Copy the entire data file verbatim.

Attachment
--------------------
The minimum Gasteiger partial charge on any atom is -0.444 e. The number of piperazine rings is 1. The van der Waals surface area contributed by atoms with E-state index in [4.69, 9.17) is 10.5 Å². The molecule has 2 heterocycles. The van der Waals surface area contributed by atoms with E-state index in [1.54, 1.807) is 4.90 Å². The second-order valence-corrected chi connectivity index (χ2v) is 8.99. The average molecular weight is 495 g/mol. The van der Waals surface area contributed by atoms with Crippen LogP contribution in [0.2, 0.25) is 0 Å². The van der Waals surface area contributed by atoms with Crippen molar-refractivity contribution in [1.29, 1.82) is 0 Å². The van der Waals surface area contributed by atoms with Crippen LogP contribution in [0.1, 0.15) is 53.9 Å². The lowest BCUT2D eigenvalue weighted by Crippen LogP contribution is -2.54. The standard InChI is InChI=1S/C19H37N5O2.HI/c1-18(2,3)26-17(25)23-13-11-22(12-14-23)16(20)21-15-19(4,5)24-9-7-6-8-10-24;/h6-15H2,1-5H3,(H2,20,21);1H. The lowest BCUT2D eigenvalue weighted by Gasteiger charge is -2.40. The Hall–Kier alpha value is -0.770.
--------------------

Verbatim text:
The minimum Gasteiger partial charge on any atom is -0.444 e. The number of piperazine rings is 1. The van der Waals surface area contributed by atoms with E-state index in [4.69, 9.17) is 10.5 Å². The molecule has 2 heterocycles. The van der Waals surface area contributed by atoms with E-state index in [1.54, 1.807) is 4.90 Å². The second-order valence-corrected chi connectivity index (χ2v) is 8.99. The average molecular weight is 495 g/mol. The van der Waals surface area contributed by atoms with Crippen LogP contribution in [0.2, 0.25) is 0 Å². The van der Waals surface area contributed by atoms with Crippen molar-refractivity contribution in [1.29, 1.82) is 0 Å². The van der Waals surface area contributed by atoms with Crippen LogP contribution in [0.1, 0.15) is 53.9 Å². The lowest BCUT2D eigenvalue weighted by Crippen LogP contribution is -2.54. The standard InChI is InChI=1S/C19H37N5O2.HI/c1-18(2,3)26-17(25)23-13-11-22(12-14-23)16(20)21-15-19(4,5)24-9-7-6-8-10-24;/h6-15H2,1-5H3,(H2,20,21);1H. The lowest BCUT2D eigenvalue weighted by Gasteiger charge is -2.40. The Hall–Kier alpha value is -0.770.